We’ve open-sourced Retrie, a code refactoring tool for Haskell that makes codemodding faster, easier, and safer. Using Retrie, developers can efficiently rewrite large codebases (exceeding 1 million lines), express rewrites as equations in Haskell syntax instead of regular expressions, and avoid large classes of codemodding errors.
Retrie’s features include the ability to rewrite expressions, types, and patterns; the ability to script rewrites and add side conditions; and a library for scripting more advanced rewrites. Retrie also respects and maintains local scoping, preserves white space, and does not rewrite code comments.
Why it matters:
Refactoring improves the overall design of a codebase, but it can be a meticulous, time-consuming task. To avoid errors, refactoring is often done by hand, in small increments. As the size of a codebase grows, this approach becomes infeasible, and tool support is critical.
In the spectrum of refactoring tools, there are two extremes. At one end, there are find-and-replace string manipulation tools, such as sed. These tools are fast, but it is difficult to express complicated rewrites. At the other end of the spectrum are tools for parsing and manipulating an abstract syntax tree (AST). AST manipulation tools are very powerful but require extensive domain knowledge and are typically slow compared with string replacement.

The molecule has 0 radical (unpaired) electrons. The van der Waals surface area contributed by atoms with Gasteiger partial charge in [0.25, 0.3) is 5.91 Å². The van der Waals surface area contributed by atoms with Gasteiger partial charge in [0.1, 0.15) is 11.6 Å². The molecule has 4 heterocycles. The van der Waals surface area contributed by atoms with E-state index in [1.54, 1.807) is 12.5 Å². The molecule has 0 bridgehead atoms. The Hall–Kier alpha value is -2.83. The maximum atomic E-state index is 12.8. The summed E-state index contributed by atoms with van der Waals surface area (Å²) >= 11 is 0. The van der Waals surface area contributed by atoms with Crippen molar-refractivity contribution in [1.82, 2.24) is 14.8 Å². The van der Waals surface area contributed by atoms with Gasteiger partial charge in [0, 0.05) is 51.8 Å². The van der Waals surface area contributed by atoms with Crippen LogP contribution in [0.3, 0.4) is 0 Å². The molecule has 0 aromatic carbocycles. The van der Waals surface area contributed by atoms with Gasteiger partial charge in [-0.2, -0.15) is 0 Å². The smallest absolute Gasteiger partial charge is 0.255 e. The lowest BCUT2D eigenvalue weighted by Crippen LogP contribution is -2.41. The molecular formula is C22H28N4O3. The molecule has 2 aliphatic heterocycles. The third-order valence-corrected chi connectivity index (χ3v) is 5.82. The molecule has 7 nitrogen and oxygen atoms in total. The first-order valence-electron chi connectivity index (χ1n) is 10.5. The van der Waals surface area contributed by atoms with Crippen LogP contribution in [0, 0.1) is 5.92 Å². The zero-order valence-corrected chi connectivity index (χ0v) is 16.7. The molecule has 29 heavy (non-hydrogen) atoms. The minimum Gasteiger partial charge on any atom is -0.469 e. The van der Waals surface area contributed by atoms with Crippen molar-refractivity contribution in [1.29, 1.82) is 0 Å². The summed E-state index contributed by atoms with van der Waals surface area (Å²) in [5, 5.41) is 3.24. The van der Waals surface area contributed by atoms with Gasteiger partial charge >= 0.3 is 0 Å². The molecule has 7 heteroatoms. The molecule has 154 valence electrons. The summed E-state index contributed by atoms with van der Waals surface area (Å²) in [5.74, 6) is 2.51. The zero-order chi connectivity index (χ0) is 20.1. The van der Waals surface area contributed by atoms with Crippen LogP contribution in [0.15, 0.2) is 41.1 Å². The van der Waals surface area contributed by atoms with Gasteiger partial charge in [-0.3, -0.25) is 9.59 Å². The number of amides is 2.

Retrie occupies a comfortable middle ground. Expressing rewrites as equations in the syntax of the target language (in this case, Haskell) is easier than defining a complex regular expression or AST traversal. Since equations are more powerful than regular expressions and rewrites can be scripted, Retrie is more powerful than string replacement alone. Retrie also leverages several techniques to narrow the search space before parsing and efficiently finding matches, which makes it faster than typical AST manipulation tools.
As an example of using Retrie, let’s say you have some code, including functions like
module MyModule where foo :: [Int] -> [Int] foo ints = map bar (map baz ints)
You realize that traversing the list
ints twice is slower than doing it just once. Instead of fixing the code manually, you can express the transformation as an equation and apply it everywhere in the current directory:
retrie --adhoc "forall f g xs. map f (map g xs) = map (f . g) xs"
In this example, Retrie will make the following edit:
module MyModule where foo :: [Int] -> [Int] -foo ints = map bar (map baz ints) +foo ints = map (bar . baz) ints
Use it for:
Haskell powers our anti-abuse rule engine, Sigma. To manage the growing scale and complexity of rules, we migrated Sigma to Haskell in 2015. Sigma blocks spam, phishing attacks, and malware before they can affect people on Facebook. Retrie has allowed us to quickly and safely migrate Sigma’s rules to new APIs and libraries. We’re releasing it to the wider community so that other developers can take advantage of its speed, ease of use, and power for their own codemodding tasks.